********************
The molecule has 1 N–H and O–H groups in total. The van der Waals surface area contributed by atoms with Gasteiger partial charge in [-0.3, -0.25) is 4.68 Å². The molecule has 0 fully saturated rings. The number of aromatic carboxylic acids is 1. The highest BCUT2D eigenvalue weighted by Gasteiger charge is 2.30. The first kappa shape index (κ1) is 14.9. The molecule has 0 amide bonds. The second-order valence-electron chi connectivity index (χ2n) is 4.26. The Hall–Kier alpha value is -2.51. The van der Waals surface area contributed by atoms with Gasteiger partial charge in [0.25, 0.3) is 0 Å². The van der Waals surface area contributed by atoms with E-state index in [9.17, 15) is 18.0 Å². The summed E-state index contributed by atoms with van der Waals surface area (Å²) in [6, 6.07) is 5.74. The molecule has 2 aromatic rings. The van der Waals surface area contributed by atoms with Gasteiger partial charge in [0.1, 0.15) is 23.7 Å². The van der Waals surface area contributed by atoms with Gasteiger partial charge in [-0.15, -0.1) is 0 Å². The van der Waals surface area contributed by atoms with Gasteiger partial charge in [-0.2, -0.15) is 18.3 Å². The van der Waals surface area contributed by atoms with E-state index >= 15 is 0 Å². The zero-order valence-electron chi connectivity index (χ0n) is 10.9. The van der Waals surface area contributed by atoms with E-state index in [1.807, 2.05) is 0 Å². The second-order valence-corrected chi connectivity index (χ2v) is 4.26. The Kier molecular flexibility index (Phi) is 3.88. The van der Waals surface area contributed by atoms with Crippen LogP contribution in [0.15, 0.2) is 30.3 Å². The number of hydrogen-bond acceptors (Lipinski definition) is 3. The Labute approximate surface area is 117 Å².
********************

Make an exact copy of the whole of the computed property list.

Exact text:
The molecule has 1 N–H and O–H groups in total. The van der Waals surface area contributed by atoms with Gasteiger partial charge in [-0.3, -0.25) is 4.68 Å². The molecule has 0 fully saturated rings. The number of aromatic carboxylic acids is 1. The highest BCUT2D eigenvalue weighted by Gasteiger charge is 2.30. The first kappa shape index (κ1) is 14.9. The molecule has 0 amide bonds. The second-order valence-electron chi connectivity index (χ2n) is 4.26. The Hall–Kier alpha value is -2.51. The van der Waals surface area contributed by atoms with Gasteiger partial charge in [0.25, 0.3) is 0 Å². The van der Waals surface area contributed by atoms with E-state index in [9.17, 15) is 18.0 Å². The summed E-state index contributed by atoms with van der Waals surface area (Å²) in [6, 6.07) is 5.74. The molecule has 2 aromatic rings. The van der Waals surface area contributed by atoms with Gasteiger partial charge in [0.1, 0.15) is 23.7 Å². The van der Waals surface area contributed by atoms with Gasteiger partial charge in [-0.15, -0.1) is 0 Å². The van der Waals surface area contributed by atoms with Gasteiger partial charge in [-0.2, -0.15) is 18.3 Å². The van der Waals surface area contributed by atoms with E-state index >= 15 is 0 Å². The zero-order valence-electron chi connectivity index (χ0n) is 10.9. The van der Waals surface area contributed by atoms with E-state index in [1.807, 2.05) is 0 Å². The second-order valence-corrected chi connectivity index (χ2v) is 4.26. The Kier molecular flexibility index (Phi) is 3.88. The van der Waals surface area contributed by atoms with Crippen LogP contribution in [0.15, 0.2) is 30.3 Å². The number of hydrogen-bond acceptors (Lipinski definition) is 3. The Labute approximate surface area is 117 Å².